# What do triangles mean in frequency aliasing depiction?

How edges of the triangle get on both sides of fs? What is their purpose? Why fs in the center? (from Lyons Understanding DSP)

The sampling rate is 6 kHz, so all the spectral content of what you are sampling will appear in the frequency range of -3 kHz < f < 3 kHz. The unshaded triangle from 3 kHz to 9 kHz is where the actual spectral content is.

When you sample at 6 kHz the spectral content of the unshaded triangle will appear as the triangle in the shaded region. More specifically the frequency at 4 kHz will appear at -2kHz, and the frequency at 7 kHz will appear at 1 kHz. Another way of saying this is, if you sample at 7kHz tone at 6 kHz it looks exactly the same as a 1 kHz tone sampled at 6 kHz. That's why aliasing leads to ambiguity - you can't tell whether that 1 kHz tone actually came from a 1 kHz, or a 7 kHz tone.

So the unshaded triangle represents where the original spectral content is, and the triangle in the shaded portion is where that triangle gets mapped to (when sampling at 6 kHz).

If you want to sample a signal you (mathematically speaking) Convolve it with a train of impulses (having as frequency the sampling frequency) resulting in the frequency domain in multiple copies your signal's (the one you have sampled) frequency representation.That copied are depicted in the picture you are showing there and are situated lets say "above" each impulse (from the train of impulses you used to sample your signal) thats why you see the compounents spaced at fs.Now if you increase your sampling rate you will observe that this multiple copies will be shrink in and if you decrease it the will grow like spread more around the fs.That means that after a certain point of reducing the sampling rate (samsapling,if a spell it correctly) these will overlap resulting in alliasing.

My take is the shaded area contains the original signal. when you sample that baseband band-limited signal at fs you will get replicas of it at intervals spaced by nFs n=-inf......inf. as long as the sampling rate is greater than in this case the double-sided bandwith there will be no ailiasing/distortion of the signal if you low pass filter it. You could also recover the original signal by bandpass filtering at nFs and shifting the signal back down to basband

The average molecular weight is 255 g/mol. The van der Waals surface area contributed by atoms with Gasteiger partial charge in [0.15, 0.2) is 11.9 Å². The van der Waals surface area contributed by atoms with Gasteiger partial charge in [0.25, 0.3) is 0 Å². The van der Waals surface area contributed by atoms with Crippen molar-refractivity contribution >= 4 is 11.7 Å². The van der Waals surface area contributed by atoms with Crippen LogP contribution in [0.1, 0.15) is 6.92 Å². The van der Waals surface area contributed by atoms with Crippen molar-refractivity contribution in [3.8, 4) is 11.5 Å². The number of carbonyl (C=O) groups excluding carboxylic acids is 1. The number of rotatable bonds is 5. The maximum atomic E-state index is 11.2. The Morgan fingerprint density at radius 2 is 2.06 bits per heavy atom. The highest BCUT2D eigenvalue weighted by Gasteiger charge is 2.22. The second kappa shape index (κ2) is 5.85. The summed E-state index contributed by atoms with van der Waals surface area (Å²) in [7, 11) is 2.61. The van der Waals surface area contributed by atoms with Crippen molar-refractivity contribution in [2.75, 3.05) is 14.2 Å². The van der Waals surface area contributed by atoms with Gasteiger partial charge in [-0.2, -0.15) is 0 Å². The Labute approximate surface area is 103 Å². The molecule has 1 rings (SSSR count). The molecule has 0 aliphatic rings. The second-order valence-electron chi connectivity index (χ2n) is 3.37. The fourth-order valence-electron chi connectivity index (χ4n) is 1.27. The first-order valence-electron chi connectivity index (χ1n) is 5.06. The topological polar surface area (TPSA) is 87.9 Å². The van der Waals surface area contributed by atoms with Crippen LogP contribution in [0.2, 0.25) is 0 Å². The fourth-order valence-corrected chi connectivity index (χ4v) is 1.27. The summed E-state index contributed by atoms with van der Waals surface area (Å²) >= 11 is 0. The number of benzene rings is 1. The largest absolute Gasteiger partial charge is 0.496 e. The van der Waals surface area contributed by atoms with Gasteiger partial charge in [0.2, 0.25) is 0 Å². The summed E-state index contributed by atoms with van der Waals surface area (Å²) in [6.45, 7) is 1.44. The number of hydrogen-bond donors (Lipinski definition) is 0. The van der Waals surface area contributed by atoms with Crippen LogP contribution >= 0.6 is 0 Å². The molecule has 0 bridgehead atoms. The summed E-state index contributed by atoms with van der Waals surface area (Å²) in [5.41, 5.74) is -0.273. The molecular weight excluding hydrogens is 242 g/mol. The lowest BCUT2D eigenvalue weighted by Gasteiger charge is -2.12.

As a short first answer: The triangles indicate the extent of the frequency content of the signal ($\rightarrow$ bandwidth). Aliasing results if the triangles overlap.

The triangle centeted at 0 and spreads from $-f_m$ to $+f_m$ shows the frequency spectrum of the signal. The spectrum says that the signal has frequency components ranging from 0 to $f_mHz$ or the signal is band-limitted. Nothing special about triangle you can use any band limited shape. A few books uses inverted parabola instead of triangle.

On sampling the above signal, its spectrum changes. Using fourier analysis it can be proved that the new spectrum can be obtained by adding the shifted versions of the original spectrum by integer multiples of $f_s$. Where $f_s$ is the sampling frequency.' That is why you see a lot of equally spaced triangles, one centered at 0, at $\pm f_s$, at $\pm 2f_s$... and so on.

From the spectrum, it is obvious that reconstruction can be done by just removing all the triangles except the one centered at 0. Which can be done with a low pass filter of cut off frequency $f_m$.

If $f_s < 2f_m$, then the triangles overlap and the signal obtained after passing through a low pass filter won't be the original one. This phenomenon is called aliasing.

Hence the theorem: A band limited signal may be reconstructed from its sampled version if the sampling frequency is atleast twice the bandwidth